Practice nurse: job description
Practice nurses work in GP surgeries where they plan and provide nursing care, treatment and health education to patients of all ages.
Previous relevant experience prior to training is not essential, but any gained caring for or working with people can be helpful.
Practice nurses typically work in GP surgeries and have an essential role to play in delivering care through general practice. They may work alongside other healthcare professionals including doctors, health visitors, pharmacists and dietitians. At larger GP surgeries, there may be a team of practice nurses; in smaller GP surgeries there may be one practice nurse taking on a range of roles. This is an area where job opportunities are expected to increase as more nursing care moves out of hospitals and into the community. Practice nurses may also work in clinics and health centres.
Typical responsibilities include:
- patient consultations within surgeries or health centres
- carrying out physical examinations, investigatory procedures and cervical smear and pregnancy tests
- diagnosing and treating illnesses and ailments
- providing advice about contraception and fitting contraceptive devices
- treating wounds
- applying and removing dressings
- providing emergency first aid and treatment
- giving advice, education and information about health conditions and ailments, stopping smoking and losing weight
- taking patient samples, swabs and specimens, and checking pulses, temperatures and blood pressures
- administering immunisations, vaccinations (for example for influenza) and infant injections
- running well woman and man clinics and clinics for specific ailments such as diabetes and asthma
- liaising with other health care professionals, practice nurses, GPs and/or hospitals
- writing records and keeping patients’ notes up to date
The job can be tiring but is nevertheless rewarding and highly respected.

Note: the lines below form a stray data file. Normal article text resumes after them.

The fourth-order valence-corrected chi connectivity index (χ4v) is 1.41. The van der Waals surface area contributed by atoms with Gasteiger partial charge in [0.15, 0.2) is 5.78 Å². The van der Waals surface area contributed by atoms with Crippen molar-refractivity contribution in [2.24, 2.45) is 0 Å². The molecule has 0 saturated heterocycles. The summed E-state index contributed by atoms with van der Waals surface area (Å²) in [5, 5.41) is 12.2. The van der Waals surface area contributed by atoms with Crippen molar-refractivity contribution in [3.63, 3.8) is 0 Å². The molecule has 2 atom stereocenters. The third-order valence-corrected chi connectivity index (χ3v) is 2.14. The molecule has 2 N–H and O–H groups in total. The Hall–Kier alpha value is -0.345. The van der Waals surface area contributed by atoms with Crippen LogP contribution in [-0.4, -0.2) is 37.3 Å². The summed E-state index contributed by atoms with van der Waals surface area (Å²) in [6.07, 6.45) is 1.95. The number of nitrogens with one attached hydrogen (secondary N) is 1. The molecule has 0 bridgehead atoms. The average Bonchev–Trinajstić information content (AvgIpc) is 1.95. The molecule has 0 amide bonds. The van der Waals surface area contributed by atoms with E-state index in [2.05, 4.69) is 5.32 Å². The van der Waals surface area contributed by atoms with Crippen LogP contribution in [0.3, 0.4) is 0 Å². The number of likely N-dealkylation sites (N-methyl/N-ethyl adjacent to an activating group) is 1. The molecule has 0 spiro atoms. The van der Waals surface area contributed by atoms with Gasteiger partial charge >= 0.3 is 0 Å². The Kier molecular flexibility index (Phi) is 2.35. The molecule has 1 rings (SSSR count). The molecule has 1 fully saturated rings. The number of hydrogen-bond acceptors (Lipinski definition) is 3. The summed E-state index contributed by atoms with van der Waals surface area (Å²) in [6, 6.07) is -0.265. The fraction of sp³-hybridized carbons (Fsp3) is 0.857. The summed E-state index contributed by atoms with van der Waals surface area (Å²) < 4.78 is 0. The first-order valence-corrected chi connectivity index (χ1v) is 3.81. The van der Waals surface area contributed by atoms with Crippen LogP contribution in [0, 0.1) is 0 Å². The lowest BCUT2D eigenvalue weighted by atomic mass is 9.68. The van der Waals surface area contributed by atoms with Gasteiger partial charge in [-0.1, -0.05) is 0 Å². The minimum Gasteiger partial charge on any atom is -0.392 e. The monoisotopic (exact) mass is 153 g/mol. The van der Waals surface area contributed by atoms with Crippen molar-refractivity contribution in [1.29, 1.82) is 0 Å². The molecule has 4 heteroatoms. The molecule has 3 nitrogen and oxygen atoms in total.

- Health centres
- GP surgeries
Vacancies appear online, in newspapers, on the NHS jobs website and publications such as Nursing Times and Nursing Standard. Some GP surgeries advertise practice nurse roles on their own websites.
You will need to be a qualified and registered adult, child, mental health or learning disability nurse to work in general practice, and will also need to take on further training and education for the role after qualifying. However, you could start working towards a career as a general practice nurse without going to university straight away, by working as a healthcare assistant or assistant practitioner, and develop your skills before starting your nursing degree. The NHS health careers website has more information about these roles.
The main route into qualifying as a nurse is to take a nursing degree in one of the four nursing specialisms: adult nursing, children's nursing, learning disability nursing or mental health nursing. Some degree courses cover two of these fields, and are known as 'dual field' degrees. Most Nursing degree courses provide a mix of formal teaching and practical experience.
You apply for full-time undergraduate nursing degrees through UCAS. Application criteria vary but you are likely to need at least 2 (more often 3) A levels or equivalent qualifications, plus GCSEs in English, maths and a science (usually biology).